There is a silver lining at the end of the tunnel

At first blush, this looked more like a mixed metaphor than a malaphor, but on close inspection it is indeed a mashup of two idioms.  This one comes from the local news in Baltimore:  a  Baltimore City official was giving an update on trash/garbage pickup problems, and trashmen were off work as a result of the coronavirus.  Here is the quote:

“This last week has been extremely difficult for everyone involved, but there is a silver lining at the end of that tunnel,” Chalmers said. “The Eastern District will be back up and running tomorrow. If you can’t hear the sigh of relief in my voice, I’m glad that they’re coming back.”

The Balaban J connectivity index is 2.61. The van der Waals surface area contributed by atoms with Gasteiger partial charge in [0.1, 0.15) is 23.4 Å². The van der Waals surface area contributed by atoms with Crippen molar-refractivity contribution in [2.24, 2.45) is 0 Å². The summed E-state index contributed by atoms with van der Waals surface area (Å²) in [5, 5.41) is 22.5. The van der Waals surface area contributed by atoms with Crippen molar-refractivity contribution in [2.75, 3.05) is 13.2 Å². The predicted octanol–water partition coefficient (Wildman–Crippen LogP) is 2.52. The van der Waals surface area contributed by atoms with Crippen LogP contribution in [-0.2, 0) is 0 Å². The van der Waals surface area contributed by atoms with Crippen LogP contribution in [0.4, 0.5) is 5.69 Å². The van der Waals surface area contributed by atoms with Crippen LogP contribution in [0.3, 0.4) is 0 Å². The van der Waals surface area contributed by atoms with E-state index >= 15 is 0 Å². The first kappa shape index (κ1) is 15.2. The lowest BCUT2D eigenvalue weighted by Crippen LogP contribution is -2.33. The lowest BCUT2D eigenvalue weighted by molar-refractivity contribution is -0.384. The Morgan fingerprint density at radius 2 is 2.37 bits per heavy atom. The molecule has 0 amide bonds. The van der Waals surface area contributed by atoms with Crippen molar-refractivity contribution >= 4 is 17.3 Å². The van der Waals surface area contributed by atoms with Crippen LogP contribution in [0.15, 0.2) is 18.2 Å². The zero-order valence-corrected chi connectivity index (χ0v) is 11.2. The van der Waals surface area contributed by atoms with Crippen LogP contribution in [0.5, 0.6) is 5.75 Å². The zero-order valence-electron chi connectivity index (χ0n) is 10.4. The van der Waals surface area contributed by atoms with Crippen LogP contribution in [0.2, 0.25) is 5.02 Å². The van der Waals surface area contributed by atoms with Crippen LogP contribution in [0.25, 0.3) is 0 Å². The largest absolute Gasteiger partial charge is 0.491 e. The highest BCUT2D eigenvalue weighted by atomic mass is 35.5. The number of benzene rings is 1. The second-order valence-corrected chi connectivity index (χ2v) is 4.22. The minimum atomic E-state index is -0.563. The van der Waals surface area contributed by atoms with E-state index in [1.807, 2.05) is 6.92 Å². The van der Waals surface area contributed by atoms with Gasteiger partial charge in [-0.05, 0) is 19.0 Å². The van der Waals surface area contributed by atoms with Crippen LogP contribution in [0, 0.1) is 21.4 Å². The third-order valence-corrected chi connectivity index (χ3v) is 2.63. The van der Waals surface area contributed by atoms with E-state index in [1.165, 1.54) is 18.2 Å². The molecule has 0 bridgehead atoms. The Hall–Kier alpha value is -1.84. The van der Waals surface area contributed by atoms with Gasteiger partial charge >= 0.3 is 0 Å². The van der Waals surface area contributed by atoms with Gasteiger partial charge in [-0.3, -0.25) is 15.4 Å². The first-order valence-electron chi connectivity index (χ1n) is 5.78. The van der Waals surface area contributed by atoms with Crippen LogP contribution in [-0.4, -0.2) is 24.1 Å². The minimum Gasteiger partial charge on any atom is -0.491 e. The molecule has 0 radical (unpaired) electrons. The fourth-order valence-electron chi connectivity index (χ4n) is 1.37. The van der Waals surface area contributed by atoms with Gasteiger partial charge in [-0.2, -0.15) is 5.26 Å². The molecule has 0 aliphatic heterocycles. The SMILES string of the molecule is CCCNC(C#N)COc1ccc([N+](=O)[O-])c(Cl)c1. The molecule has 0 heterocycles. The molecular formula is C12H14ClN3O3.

https://www.baltimoresun.com/coronavirus/bs-md-ci-baltimore-dpw-update-20200623-moj7dcuxvjakjhpntqd2rnblwi-story.html

It is a mix of “every cloud has a silver lining” (every bad situation holds the possibility of something good) and “light at the end of the tunnel” (a period of hardship is nearing its end).  Both expressions involve a bad situation turning better, so this malaphor perhaps means a doubly bad situation made doubly better?  Or maybe the official was thinking of silver linings for the trashcans.  A big thanks to Fred Martin for hearing this one and sending it in!


One Comment on “There is a silver lining at the end of the tunnel”

  1. ykstam says:

    I think The pot of gold at the end of the rainbow ishere, too, even if this pot has silver in it.

    Yvonne Stam Sent from my iPhone

    >


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